This week, I was delighted to partner with Adaptive books for the promotion of The Toast by Matt Marinovich. They very Kindly sent me a copy of the book, along with some very cool photo props, in exchange for an honest review. So what’s the book about?
The Toast is a novel about sibling rivalry that knows no bounds. For as long as they can remember, the Krider brothers have only found true meaning in their war with each other. Bred to viciously compete from an early age by their deranged father, they have upped the ante to dangerous extremes. But the Krider brothers have always obeyed the three sacred rules of the game: No mortal injury. Wait your turn. No end to the game.
On a sweltering day in early July, Rob and Rebecca Krider drive toward the wedding of his younger brother, Craig. A hundred guests have already arrived for the ceremony at the Old Field House. It’s a perfect day for a wedding, but before the morning is over, an unexpected tragedy will strike one of the Krider brothers and a frightening toast will be delivered by one of the guests.
As a shattered widow retreats to her home in Westchester, the surviving brother is increasingly confident he will finally get to live a normal life without the game. At first, it seems like he might be right, but as the months pass, he suddenly realizes that strange coincidences in his everyday life might have a more sinister cause. Could it be that the game he thought was over is threatening to destroy his life again? But who’s pulling the strings now that his only archrival is dead? It’s clear that one last turn is being taken, and all the old rules are being broken, except for one: there is no end to the game.
Anyone who has a brother or sister will know that sibling rivalry, most often palyful, can sometimes get a little out of my hand. I have a little sister and we had our fair share of screaming matches and even physical fights, but the Krider brothers take that rivalry to a truly screwed up and outright disturbing level. That’s what this novel does so beautifully- it takes the known, the everyday, the average and twists it until it’s deformed beyond recognition and for that alone, it’s a fantastic read. From bumping into someone in a doctor’s waiting room to a flat tyre, everything is a move in a bigger game and nothing is what it seems.
Flipping between the perspective of the younger Krider brother Craig and his sister in law, the now widowed Rebecca, we learn about the ever escalating game and the toll it’s had on those participating. As a result of this back and forth perspective, the reader is constantly left wanting more and the tension remains high throughout. I have read plenty of thrillers and more often than not, they can lose a little of their pace along the way. That is not the case with this book, which has just enough action to keep the pace steady, just enough questions raised to make the reader want to turn to the next page to find their answer.
The characters are all wholly unlikeable, but for once that’s not a problem. Rob delights in the psychotic game he is playing and seems like he is evolving into his sadistic father quite nicely. Craig comes across as slightly pathetic at times, wishing to escape the game but at the same time actively participating in it and producing just as many awful moves as his twisted older brother. Rebecca, who unlike the brothers, willingly enters into the game rather than being bred into it by a parent, flits between being as cold and nasty as her husband Rob and being one of those pathetic women who desperately clings to the hope they can change a man. However, the author depicts their internal struggles brilliantly, explaining why they are the way they are and how they came to be at this incredibly low point in their lives, so that I as a reader, whilst being disgusted by these characters and the things they do, found myself genuinely hoping there could be some kind of happy ending salvaged from the wreckage of their lives. The game is the true star of the novel, showing what terrible things human beings are truly capable of doing, even to the people they love most in the world, and the participants of such a game could never be honest and kind.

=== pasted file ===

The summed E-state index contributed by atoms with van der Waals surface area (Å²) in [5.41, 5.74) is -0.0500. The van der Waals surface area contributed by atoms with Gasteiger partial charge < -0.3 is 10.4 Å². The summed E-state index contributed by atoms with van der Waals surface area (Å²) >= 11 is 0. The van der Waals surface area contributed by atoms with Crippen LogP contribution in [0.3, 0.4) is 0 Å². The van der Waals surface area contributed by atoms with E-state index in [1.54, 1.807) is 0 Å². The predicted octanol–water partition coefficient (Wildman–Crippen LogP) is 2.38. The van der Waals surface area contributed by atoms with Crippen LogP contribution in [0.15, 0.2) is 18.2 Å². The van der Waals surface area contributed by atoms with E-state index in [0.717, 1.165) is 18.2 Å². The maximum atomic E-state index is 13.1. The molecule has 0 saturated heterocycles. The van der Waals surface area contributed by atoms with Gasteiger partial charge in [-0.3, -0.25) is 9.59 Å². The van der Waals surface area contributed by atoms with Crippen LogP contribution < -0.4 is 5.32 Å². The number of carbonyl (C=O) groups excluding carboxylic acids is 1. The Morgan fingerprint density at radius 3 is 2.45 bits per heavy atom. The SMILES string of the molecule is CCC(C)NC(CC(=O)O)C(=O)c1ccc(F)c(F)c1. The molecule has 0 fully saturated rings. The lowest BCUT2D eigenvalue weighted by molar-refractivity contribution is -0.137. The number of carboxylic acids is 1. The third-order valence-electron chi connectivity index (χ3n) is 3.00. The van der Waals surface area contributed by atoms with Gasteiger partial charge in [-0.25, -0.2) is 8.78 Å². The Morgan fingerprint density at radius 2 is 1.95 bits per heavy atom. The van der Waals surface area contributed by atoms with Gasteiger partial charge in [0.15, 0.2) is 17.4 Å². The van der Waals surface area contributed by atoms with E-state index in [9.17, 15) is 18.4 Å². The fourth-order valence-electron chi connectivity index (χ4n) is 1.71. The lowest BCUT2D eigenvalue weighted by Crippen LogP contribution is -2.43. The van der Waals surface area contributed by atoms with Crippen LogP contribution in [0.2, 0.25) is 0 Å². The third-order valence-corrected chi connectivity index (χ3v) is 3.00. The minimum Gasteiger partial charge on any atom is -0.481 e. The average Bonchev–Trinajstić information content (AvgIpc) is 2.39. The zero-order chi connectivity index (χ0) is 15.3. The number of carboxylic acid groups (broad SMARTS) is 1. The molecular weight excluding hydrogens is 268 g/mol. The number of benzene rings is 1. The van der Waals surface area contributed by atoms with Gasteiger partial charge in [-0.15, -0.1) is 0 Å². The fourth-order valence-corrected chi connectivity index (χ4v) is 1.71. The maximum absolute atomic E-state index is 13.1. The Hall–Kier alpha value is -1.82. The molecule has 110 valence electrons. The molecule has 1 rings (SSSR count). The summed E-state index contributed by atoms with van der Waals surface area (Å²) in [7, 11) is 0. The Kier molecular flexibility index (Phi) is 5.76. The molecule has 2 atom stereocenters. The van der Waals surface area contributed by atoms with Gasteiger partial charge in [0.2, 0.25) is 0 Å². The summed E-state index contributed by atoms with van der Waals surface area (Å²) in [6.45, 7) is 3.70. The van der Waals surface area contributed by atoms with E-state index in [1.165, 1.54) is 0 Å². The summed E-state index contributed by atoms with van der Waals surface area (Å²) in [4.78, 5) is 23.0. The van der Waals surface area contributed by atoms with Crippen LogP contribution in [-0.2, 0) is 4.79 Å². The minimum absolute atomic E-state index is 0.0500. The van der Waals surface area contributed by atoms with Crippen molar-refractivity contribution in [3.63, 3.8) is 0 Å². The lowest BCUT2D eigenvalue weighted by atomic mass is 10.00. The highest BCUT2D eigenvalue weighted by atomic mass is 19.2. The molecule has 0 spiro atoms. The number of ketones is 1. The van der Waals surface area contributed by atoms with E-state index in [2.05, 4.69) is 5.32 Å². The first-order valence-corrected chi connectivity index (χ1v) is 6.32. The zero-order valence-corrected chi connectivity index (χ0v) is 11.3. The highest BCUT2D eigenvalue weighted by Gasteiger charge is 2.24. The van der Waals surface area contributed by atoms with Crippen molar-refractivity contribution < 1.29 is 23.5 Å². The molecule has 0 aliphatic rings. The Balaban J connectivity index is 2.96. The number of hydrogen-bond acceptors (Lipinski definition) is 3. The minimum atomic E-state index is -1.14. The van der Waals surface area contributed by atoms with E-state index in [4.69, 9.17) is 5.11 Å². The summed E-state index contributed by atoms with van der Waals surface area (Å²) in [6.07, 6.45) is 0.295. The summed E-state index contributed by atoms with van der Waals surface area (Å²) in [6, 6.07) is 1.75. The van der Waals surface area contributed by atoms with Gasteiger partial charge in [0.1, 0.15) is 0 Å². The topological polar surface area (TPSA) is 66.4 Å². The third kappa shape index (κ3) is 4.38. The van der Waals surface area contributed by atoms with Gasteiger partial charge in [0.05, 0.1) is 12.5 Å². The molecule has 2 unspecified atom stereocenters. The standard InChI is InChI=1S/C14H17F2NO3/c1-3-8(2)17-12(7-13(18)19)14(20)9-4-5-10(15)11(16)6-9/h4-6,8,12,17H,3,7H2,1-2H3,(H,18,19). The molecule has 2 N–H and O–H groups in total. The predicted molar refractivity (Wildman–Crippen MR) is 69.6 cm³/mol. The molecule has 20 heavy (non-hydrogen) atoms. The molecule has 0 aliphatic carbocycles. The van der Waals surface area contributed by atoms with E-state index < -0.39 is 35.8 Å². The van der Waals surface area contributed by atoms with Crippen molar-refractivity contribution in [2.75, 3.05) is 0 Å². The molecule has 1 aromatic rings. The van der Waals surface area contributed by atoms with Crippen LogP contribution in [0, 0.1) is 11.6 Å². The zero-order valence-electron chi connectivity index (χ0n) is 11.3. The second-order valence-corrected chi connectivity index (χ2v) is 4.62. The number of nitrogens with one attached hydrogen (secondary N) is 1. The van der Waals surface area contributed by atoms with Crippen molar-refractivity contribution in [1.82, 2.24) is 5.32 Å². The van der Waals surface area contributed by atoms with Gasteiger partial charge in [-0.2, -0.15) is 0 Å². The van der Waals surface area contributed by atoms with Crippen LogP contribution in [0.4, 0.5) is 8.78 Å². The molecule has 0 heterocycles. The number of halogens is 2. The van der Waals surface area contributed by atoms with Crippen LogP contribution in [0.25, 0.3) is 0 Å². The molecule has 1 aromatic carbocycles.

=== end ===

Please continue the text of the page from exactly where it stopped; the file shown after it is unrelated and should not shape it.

My only criticism is that, one of the narrators actively lies to the reader. I always hated it in ‘who done its’ and crime fiction, when the detective would solve the crime right at the end and reveal the murderer based on information and clues the reader was never provided. It feels like cheating when the reader cannot guess what is happening in a book based purely on lies or withheld information. Saying that, on this occasion, the idea of the author somehow ‘cheating’ the reader fits perfectly with the nature and subject matter of the book. Perhaps we too, are a part of the game.
This is an incredibly dark and original book and at under 200 pages, it’s a quick and enthralling read. I give it five stars out of five and whole heartedly recommend it. So what do you think, do you want to join in with the game too?